The Recruit-Ready Room

The Recruit-Ready Room

NCAA Division III football is kind of an unusual animal in the world of football. It boasts some really outstanding talent. Players who could have walked on at the Football Championship Subdivision (FCS) or the NCAA Division II level often find room to excel within the “D3” ranks.

That said, NCAA Division III football is also known for its complete lack of athletic scholarships in football. Student- athletes who play at the D3 level know they are playing for the love of the game, while they are there to get a great education. Their commitment is above reproach.

As a result, attracting the right sort of student-athlete — one who competes at his highest-possible level while understanding that he must meet and exceed certain academic standards — is not a job for the faint of heart.

The state of Wisconsin is home to Division III’s Wisconsin Intercollegiate Athletic Conference (WIAC), which is known for numerous D3 perennial powerhouses, including the University of Wisconsin-Whitewater and the University of Wisconsin-Oshkosh. One of these teams has appeared either in a DIII playoff semifinal or national championship in 15 of the last 15 seasons (2020, notwithstanding).

University of Wisconsin-Platteville head coach Mike Emendorfer has coached the Pioneers for 22 years, and he knows the level of competition in the WIAC is fierce. It’s a conference that tends to eat its own, meaning without an at-large bid to the DIII playoffs, winning the conference is the first requirement.

To attract the top talent within the region, Emendorfer knows that the athletics department must focus on delivering a Division I experience within the hallowed halls of a Division III institution.

“Facilities are really important,” he says. “They draw students to your campus. Wellness centers, strength and conditioning centers, those are important. But obviously, the locker room for football was crucial. The locker room we built is named after George Chryst. Along with his family and other great donations, we now provide a Division I atmosphere at a Division III university.”

Commitment To The Players

When players see the facilities at Platteville, they see commitment, and rightly so. After all, the Division III institution is asking for a massive commitment from the players, to begin with. Those players are going to dedicate themselves to the game of football in a conference that tends
to quickly expose weaknesses. They are going to do that at the same time as they commit to achieving a world-class education.

“Obviously, we’re all talking about team culture lately, but showing our athletes that football is important here, demonstrating that we’re building toward our culture, it’s important,” says Emendorfer. “You look at an area where a lot of the players spend time before and after practice, before and after games, it’s the locker room. You talk to former athletes, and they have all kinds of locker room stories. You get to know your teammates in that locker room setting. So if you can create an atmosphere where players enjoy coming into the locker room before practice, and they come in earlier because they enjoy the atmosphere, they engage with their teammates more, and that was another key factor in our decision making.”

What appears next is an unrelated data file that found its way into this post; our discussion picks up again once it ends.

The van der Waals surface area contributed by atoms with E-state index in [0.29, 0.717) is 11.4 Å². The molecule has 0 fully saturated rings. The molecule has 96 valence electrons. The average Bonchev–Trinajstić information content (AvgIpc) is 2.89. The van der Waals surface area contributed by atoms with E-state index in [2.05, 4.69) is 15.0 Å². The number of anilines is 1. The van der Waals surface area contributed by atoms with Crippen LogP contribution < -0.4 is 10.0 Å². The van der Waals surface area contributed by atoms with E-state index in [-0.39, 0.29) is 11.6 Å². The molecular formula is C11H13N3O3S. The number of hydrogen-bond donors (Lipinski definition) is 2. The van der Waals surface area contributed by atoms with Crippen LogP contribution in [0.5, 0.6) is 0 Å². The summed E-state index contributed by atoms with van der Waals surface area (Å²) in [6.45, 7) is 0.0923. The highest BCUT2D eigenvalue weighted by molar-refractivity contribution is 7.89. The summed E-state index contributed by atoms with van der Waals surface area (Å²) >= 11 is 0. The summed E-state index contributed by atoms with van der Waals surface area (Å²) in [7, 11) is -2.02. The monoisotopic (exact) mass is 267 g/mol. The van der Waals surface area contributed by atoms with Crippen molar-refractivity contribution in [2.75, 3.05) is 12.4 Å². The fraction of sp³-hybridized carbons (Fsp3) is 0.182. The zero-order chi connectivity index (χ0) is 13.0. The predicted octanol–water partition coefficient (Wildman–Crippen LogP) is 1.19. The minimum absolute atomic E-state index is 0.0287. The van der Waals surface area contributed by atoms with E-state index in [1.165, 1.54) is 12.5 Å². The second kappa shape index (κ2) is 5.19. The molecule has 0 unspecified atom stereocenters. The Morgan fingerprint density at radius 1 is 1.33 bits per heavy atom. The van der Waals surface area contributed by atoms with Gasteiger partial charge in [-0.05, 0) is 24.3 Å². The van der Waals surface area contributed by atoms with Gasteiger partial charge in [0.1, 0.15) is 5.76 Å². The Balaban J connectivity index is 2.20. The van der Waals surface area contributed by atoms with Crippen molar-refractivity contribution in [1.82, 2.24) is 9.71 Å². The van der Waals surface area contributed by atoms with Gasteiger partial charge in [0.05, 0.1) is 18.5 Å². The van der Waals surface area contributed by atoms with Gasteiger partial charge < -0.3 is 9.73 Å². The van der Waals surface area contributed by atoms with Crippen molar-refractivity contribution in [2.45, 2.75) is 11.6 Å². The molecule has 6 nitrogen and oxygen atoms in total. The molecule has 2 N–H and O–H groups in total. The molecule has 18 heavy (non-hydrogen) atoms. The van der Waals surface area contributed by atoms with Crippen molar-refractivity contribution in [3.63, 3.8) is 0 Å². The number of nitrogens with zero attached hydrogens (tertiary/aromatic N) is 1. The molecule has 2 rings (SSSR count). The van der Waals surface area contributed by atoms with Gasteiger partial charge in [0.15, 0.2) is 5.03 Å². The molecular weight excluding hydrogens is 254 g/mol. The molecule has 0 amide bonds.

The custom lockers that Emendorfer and Platteville secured were manufactured by a company called Shield Lockers. One quick look at their website demonstrates their pedigree, with football customers ranging from the Los Angeles Rams to Penn State, Florida, Arkansas, and many more.

“Obviously, Penn State is going to have a bigger locker room and maybe a few more of the bells and whistles than we do,” says Emendorfer. “But this is the kind of thing that separates us from the competition. Knowing that we’re going to be the only small college team in the nation with this type of locker.

The Recruit-Ready Room To attract talented players in the already-competitive Wisconsin Intercollegiate Athletic Conference, the University of Wisconsin-Platteville seeks to demonstrate its commitment to football with its new state-of-the-art locker room, previously unseen at the DIII level.

“That ‘wow factor’ is important. It’s about separating ourselves from the competition, but also providing a quality experience for our student-athletes. Our league is scholarship football without the scholarships. Many of our athletes have had opportunities to walk on at some of the MAC schools or Division II schools. It’s a key point, because when you’re competing on Saturday afternoons in our league, the talent is typically going to be a little higher than the traditional Division III. I have a lot of respect for all Division III schools, but I think this state league, no one can argue that it’s the best Division III conference in the nation.”

Stepping Up

If you were to cross the southern border of Wisconsin and drive about three hours in that direction, hanging a slight left there at the end, you’d arrive in Champaign, Ill., home to the University of Illinois Fighting Illini and head football equipment manager Trent Chesnut.

As a member of the Big Ten Conference, the Illini regularly face perennial Top 25 Division I FBS football teams week-in and week-out. In 2021, they’re slated to play Purdue, Wisconsin, Penn State, Minnesota, Iowa and in-state rival/2020 Big Ten West Division champion Northwestern.

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As a result, it is absolutely essential that Illinois bring its A-Game when it comes to facilities. In support of that mission, the Illini built and opened the Henry Dale and Betty Smith Football Center in August 2019. The world-class facility clocks in at over 100,000 square feet at a cost of close to $80 million, and is the home for the Illini football program, which includes expanded athletic performance facilities, sports medicine space, coaches’ offices, position meeting rooms, player development areas, recruiting and prospect hosting rooms and — you guessed it — a brand new locker room.

The Recruit-Ready Room Expectations among student-athletes, administrators and coaches continue to soar ever higher as locker rooms expand their role in recruiting. With everyone inside the program spending so much time within athletic facilities, departments are spending more to demonstrate institutional commitment to the athletics.